Unravelling the cycle of bonded labour in Afghanistan

According to a new ILO report launched in Kabul on 7 February 2012, Afghan brick kilns heavily rely on debt bondage of adults and children. Even when families make progress toward paying back loans, the perpetual need for more advances (often for medical purposes or basic necessities), keep most families tied to their employers. Bonded labour of adults and children in brick kilns is one of the most prevalent, yet least known forms of hazardous labour in Afghanistan. The new ILO study on the phenomenon, Buried in Bricks, marks the first attempt to provide a better understanding of the dynamics of bonded labour in two provinces of the country, Kabul and Nangarhar.

Actualité | 7 février 2012

Adult and child bonded labourers work 10 to 15 hours six days a week, 12 months a year, performing physically demanding tasks in harsh conditions. Households depend heavily on the labour of children; even young children, by performing unseen tasks, increase the overall productivity of the household. A detriment to child health and development, kiln work creates a vicious cycle of debt where families have an increasing need for loans to address health issues brought on by their work and living conditions.
The ILO report demonstrates that the problem with bonded labour lies not only in the conditions endured by bonded labourers on a daily basis, but also in the different cycles perpetuated by this labour relationship of bondage and servitude, namely the cycles of debt, vulnerability, dependence and poverty.
“How long can we live this way, in this poverty?” asked a 26-year old bonded labourer in Deh Sabz. Future is gloomy for those families and the problem is complicated to address. “While a worst form of child labour, we need to resist the temptation to immediately ban this form of child labour because doing so would worsen the lives of those concerned and drive the practice underground,” said Mr Berger, the ILO Representative in Afghanistan during the press conference held in Kabul.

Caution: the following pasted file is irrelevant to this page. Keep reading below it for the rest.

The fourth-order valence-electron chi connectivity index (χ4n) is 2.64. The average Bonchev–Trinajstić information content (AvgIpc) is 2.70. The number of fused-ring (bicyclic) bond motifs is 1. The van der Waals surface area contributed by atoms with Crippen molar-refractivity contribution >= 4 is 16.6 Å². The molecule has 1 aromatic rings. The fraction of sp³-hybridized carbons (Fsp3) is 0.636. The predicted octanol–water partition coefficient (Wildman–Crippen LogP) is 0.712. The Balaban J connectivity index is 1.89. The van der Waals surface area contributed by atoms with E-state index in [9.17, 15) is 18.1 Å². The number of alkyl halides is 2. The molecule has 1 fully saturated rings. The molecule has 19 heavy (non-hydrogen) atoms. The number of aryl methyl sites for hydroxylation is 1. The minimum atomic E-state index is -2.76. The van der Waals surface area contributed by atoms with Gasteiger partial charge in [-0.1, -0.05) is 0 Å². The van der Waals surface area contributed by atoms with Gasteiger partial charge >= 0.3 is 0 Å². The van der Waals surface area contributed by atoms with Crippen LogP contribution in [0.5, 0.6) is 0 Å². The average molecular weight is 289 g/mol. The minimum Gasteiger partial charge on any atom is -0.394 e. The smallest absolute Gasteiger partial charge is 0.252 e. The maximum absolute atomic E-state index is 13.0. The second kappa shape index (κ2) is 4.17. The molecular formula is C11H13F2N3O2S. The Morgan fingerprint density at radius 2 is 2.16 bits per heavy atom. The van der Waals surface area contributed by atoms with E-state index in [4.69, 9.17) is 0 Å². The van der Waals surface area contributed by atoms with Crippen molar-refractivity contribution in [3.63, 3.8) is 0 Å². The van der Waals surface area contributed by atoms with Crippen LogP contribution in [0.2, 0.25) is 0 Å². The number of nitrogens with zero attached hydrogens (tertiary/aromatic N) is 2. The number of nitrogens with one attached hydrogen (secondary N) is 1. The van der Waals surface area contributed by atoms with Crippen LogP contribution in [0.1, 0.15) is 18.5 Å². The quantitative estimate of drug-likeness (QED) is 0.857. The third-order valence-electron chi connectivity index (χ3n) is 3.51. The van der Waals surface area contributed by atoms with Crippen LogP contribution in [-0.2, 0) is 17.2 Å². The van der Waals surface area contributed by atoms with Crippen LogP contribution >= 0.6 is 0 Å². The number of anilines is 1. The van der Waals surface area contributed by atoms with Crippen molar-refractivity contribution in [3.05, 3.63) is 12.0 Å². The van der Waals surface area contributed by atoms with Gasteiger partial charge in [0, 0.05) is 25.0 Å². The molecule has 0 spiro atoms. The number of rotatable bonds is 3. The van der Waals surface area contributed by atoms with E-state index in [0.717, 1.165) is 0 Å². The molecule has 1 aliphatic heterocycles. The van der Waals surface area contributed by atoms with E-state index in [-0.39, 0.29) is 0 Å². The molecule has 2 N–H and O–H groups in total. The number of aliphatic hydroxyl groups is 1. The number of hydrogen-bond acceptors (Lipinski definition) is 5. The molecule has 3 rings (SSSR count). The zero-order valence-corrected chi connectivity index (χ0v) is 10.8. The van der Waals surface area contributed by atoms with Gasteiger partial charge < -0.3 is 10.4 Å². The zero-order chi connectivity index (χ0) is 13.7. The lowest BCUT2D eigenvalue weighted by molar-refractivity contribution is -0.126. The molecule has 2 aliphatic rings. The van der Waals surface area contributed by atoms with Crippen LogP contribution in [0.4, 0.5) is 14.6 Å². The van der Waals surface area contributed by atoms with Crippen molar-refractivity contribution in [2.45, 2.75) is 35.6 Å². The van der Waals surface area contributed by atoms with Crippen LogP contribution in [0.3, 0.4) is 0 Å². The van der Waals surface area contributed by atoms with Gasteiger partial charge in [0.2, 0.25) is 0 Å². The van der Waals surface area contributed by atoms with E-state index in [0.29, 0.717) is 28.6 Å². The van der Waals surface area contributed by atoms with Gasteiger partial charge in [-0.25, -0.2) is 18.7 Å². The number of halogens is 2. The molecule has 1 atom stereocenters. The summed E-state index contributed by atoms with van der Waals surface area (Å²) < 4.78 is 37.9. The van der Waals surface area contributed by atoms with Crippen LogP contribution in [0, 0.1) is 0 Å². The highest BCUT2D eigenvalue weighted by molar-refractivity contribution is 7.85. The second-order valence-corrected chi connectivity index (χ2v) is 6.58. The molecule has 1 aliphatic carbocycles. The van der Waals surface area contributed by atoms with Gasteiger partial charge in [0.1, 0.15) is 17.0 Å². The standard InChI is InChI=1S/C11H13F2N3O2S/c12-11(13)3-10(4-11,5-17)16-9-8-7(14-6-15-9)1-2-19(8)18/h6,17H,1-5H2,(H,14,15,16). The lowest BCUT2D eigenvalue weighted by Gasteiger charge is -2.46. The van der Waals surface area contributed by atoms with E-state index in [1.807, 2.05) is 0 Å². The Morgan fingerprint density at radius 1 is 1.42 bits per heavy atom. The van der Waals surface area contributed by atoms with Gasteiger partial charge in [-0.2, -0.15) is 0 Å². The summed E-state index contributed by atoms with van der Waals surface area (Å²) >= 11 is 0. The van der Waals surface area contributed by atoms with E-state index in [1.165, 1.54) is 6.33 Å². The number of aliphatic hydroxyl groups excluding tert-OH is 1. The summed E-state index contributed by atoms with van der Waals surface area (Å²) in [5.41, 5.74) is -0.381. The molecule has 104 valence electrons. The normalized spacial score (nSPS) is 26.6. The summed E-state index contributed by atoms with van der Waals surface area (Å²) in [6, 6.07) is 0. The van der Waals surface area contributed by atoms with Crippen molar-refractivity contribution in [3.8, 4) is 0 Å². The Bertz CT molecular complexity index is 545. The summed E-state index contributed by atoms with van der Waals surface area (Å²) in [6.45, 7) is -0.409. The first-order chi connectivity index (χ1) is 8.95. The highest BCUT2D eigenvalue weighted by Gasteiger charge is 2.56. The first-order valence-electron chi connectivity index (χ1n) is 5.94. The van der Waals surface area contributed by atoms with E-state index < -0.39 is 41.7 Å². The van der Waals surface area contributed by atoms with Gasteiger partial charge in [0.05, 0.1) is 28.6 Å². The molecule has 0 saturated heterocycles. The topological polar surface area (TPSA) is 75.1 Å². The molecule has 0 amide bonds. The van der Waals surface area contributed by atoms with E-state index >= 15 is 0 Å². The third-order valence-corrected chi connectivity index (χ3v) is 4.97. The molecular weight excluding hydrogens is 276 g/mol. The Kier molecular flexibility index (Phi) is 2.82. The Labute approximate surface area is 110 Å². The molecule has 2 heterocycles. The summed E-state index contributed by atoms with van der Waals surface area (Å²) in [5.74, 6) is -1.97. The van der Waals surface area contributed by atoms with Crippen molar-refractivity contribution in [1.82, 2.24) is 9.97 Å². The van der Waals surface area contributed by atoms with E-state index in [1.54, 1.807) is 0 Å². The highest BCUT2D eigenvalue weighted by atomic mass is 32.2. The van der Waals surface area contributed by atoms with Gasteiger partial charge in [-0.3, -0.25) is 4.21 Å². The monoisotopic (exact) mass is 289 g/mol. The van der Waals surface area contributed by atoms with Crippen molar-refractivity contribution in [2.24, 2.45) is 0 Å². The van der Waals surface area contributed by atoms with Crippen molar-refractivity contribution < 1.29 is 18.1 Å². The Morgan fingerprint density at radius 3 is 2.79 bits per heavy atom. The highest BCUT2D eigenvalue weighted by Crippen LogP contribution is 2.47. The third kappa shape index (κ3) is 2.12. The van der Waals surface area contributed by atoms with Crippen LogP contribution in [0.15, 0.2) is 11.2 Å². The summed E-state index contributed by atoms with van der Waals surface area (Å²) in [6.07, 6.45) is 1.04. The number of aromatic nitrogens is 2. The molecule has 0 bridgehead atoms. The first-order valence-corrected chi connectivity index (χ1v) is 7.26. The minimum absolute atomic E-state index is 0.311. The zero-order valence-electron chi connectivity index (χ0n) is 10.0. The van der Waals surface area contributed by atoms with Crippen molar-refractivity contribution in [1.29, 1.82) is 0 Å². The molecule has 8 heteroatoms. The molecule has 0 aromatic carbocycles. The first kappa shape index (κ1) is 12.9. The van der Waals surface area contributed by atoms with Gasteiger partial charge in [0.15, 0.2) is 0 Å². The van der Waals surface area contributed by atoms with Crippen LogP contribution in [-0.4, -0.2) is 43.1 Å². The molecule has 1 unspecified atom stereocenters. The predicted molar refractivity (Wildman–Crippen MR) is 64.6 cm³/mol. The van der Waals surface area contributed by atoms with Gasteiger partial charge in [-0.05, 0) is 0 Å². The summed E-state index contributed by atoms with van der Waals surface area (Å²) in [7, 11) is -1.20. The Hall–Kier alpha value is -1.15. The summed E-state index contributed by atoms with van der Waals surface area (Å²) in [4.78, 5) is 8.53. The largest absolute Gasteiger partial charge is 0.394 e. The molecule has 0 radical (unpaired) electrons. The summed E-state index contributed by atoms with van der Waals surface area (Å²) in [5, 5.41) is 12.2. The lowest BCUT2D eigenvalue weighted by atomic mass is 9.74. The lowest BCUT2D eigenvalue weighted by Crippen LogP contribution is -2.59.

Bonded labour of adults and children in brick kilns is one of the most prevalent, yet least known forms of hazardous labour in Afghanistan. The new ILO study on the phenomenon, Buried in Bricks, marks the first attempt to provide a better understanding of the dynamics of bonded labour in two provinces of the country, Kabul and Nangarhar.

“We prefer this system (debt bondage) as it ties the workers to us; we give them this advance so that we are sure that they will stay and work for us as we need workers all year round. Plus we tell them that they are not allowed to go and work elsewhere. They have freedom if they want to see a doctor, go to school, but that’s basically it.”, says one of the kiln owners interviewed in Surkhroad.

Adult and child bonded labourers work 10 to 15 hours six days a week, 12 months a year, performing physically demanding tasks in harsh conditions. Households depend heavily on the labour of children; even young children, by performing unseen tasks, increase the overall productivity of the household. A detriment to child health and development, kiln work creates a vicious cycle of debt where families have an increasing need for loans to address health issues brought on by their work and living conditions.